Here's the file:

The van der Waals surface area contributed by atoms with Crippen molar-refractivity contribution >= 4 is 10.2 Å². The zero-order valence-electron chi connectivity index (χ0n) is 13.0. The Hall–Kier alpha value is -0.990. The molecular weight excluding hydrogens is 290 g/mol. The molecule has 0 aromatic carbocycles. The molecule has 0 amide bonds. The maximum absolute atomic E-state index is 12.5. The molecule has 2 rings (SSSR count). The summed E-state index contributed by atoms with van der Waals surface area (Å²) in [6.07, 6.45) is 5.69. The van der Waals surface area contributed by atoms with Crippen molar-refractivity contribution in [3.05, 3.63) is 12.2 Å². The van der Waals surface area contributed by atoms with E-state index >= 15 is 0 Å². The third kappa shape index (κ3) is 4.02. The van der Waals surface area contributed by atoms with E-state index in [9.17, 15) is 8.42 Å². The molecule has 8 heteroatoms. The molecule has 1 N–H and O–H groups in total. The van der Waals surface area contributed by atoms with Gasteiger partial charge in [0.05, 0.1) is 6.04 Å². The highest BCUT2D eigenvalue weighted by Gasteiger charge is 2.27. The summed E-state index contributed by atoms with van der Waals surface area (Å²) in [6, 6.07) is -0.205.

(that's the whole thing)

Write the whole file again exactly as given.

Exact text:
The van der Waals surface area contributed by atoms with Crippen molar-refractivity contribution >= 4 is 10.2 Å². The zero-order valence-electron chi connectivity index (χ0n) is 13.0. The Hall–Kier alpha value is -0.990. The molecular weight excluding hydrogens is 290 g/mol. The molecule has 0 aromatic carbocycles. The molecule has 0 amide bonds. The maximum absolute atomic E-state index is 12.5. The molecule has 2 rings (SSSR count). The summed E-state index contributed by atoms with van der Waals surface area (Å²) in [6.07, 6.45) is 5.69. The van der Waals surface area contributed by atoms with Crippen molar-refractivity contribution in [3.05, 3.63) is 12.2 Å². The van der Waals surface area contributed by atoms with E-state index >= 15 is 0 Å². The third kappa shape index (κ3) is 4.02. The van der Waals surface area contributed by atoms with E-state index in [9.17, 15) is 8.42 Å². The molecule has 8 heteroatoms. The molecule has 1 N–H and O–H groups in total. The van der Waals surface area contributed by atoms with Gasteiger partial charge in [0.05, 0.1) is 6.04 Å². The highest BCUT2D eigenvalue weighted by Gasteiger charge is 2.27. The summed E-state index contributed by atoms with van der Waals surface area (Å²) in [6, 6.07) is -0.205.